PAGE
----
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How to add image in HTML from a folder

Getting Started

Think of HTML (Hyper Text Markup Language) as the skeleton of a web page. It provides the basic structure, which can then be enhanced and modified by CSS (Cascading Style Sheets) and JavaScript. One of the key features of HTML is the ability to embed images. In this blog post, we will explore how to add an image in HTML from a folder.

Understanding HTML Images

In HTML, images are defined with the <img> tag. The source file (src), alternative text (alt), width, and height are the most common attributes of this tag.

For example, to display an image named "myImage.jpg" that's in the same directory as your HTML file, you would use the following code:

<img src="myImage.jpg" alt="My Test Image" width="500" height="600">

In this line of code, src stands for "source", and it points to the location of the image file. The alt attribute provides alternative text for the image if it cannot be displayed. The width and height attributes define the size of the image.

Adding Images from a Folder

Now, let's say you have an image in a different folder. The process remains the same, but you need to specify the path to the directory where your image is stored in the src attribute.

Imagine your project folder looks something like this:

│   index.html   
    │   myImage.jpg

To add the image "myImage.jpg" that's inside the "images" folder to your HTML file, your src attribute would need to include the path to the "images" folder, like this:

<img src="images/myImage.jpg" alt="My Test Image" width="500" height="600">

Understanding Relative Paths

In our previous example, "images/myImage.jpg" is what's called a relative path. A relative path, as the name suggests, is the path relative to the current directory (in this case, where your HTML file is).

Think of it like directions from one place to another. If you were to tell someone how to get to your favorite coffee shop from your house, you'd give them directions based on where your house is (e.g., "turn right out of my driveway, then take the first left"). That's what a relative path is like.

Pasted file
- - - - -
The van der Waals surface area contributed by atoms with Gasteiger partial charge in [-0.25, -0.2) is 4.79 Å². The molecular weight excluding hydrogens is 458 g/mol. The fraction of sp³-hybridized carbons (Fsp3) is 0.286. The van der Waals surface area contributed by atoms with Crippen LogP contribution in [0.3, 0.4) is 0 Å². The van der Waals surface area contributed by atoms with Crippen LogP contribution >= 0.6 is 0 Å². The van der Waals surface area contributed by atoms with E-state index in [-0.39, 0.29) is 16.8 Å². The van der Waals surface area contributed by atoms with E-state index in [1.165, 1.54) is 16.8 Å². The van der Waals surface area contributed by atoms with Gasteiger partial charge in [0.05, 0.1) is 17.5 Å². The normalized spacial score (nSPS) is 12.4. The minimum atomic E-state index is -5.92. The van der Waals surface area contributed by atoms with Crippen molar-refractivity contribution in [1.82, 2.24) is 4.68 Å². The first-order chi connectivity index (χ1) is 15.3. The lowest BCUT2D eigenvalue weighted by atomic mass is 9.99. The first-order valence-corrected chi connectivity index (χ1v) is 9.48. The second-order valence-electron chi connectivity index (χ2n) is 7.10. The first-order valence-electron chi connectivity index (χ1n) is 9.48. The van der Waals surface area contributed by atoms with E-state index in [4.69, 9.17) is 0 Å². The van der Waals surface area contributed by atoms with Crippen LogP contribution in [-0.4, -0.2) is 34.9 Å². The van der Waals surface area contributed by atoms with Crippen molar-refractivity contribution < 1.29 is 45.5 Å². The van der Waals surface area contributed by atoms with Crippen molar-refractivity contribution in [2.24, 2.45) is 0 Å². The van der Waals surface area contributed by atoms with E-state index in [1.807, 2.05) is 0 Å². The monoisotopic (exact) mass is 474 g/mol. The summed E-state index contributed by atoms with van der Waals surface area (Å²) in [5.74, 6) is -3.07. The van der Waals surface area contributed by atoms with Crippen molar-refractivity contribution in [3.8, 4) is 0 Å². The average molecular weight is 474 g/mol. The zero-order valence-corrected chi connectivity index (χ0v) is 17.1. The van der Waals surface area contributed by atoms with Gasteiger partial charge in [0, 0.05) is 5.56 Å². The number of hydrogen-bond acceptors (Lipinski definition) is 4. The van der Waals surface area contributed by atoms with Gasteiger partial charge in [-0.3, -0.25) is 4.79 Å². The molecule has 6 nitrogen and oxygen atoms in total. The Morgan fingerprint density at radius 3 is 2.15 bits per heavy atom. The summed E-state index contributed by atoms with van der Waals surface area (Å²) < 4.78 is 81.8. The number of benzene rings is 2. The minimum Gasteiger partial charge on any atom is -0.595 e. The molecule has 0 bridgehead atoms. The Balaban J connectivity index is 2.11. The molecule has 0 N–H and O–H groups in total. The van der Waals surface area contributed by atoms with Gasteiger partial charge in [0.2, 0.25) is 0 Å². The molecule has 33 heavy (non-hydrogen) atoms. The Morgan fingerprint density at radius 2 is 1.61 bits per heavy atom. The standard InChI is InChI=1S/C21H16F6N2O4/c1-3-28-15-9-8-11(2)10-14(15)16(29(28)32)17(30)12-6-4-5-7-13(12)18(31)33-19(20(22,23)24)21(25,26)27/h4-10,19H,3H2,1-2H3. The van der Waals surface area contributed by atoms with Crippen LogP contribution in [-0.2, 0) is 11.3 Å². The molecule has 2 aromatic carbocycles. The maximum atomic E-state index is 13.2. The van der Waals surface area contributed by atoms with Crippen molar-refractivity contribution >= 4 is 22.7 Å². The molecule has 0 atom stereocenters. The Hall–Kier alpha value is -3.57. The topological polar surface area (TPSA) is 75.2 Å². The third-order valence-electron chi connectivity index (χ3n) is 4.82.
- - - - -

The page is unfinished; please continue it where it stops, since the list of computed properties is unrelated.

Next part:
There are two main types of relative paths:

  1. Same directory: When the HTML file and the image are located in the same directory, you only need to specify the image file name (e.g., myImage.jpg).
  2. Child directory: When the image is located in a directory inside the current directory, you need to specify the directory name followed by a slash, and then the image file name (e.g., images/myImage.jpg).

Understanding Absolute Paths

On the other hand, an absolute path refers to the complete details needed to locate a file or a folder, regardless of the current directory. To continue the analogy, it's like giving the full address of your coffee shop, including the city, state, and zip code.

If the image is located on another website, you would use its URL for the src attribute. Here's an example:

<img src="" alt="My Test Image" width="500" height="600">

The Importance of Alt Attribute

The alt attribute is used to provide a descriptive text for the image if for any reason the image is not displayed. This could be due to slow internet connection, an error in the src attribute, or if the user is using a screen reader. The value of the alt attribute should describe the image in a simple way. For example, alt="A dog playing in a park".

Resizing Images Using HTML

While it's generally recommended to resize your images before using them in your HTML code, sometimes you may need to resize an image directly in your HTML. You can do this by using the width and height attributes in the <img> tag.

For example, the following code will display your image with a width of 500 pixels and a height of 600 pixels:

<img src="images/myImage.jpg" alt="My Test Image" width="500" height="600">

It's important to note that when you set the width and height of an image, it can sometimes distort the image if it's not in proportion.

Wrapping Up

Adding images to your HTML from a folder can seem daunting at first, but once you understand the concept of relative and absolute paths, it becomes a lot easier. Always remember to include an alt attribute for accessibility reasons, and try to resize your images before adding them to your HTML to avoid distortion. Happy coding!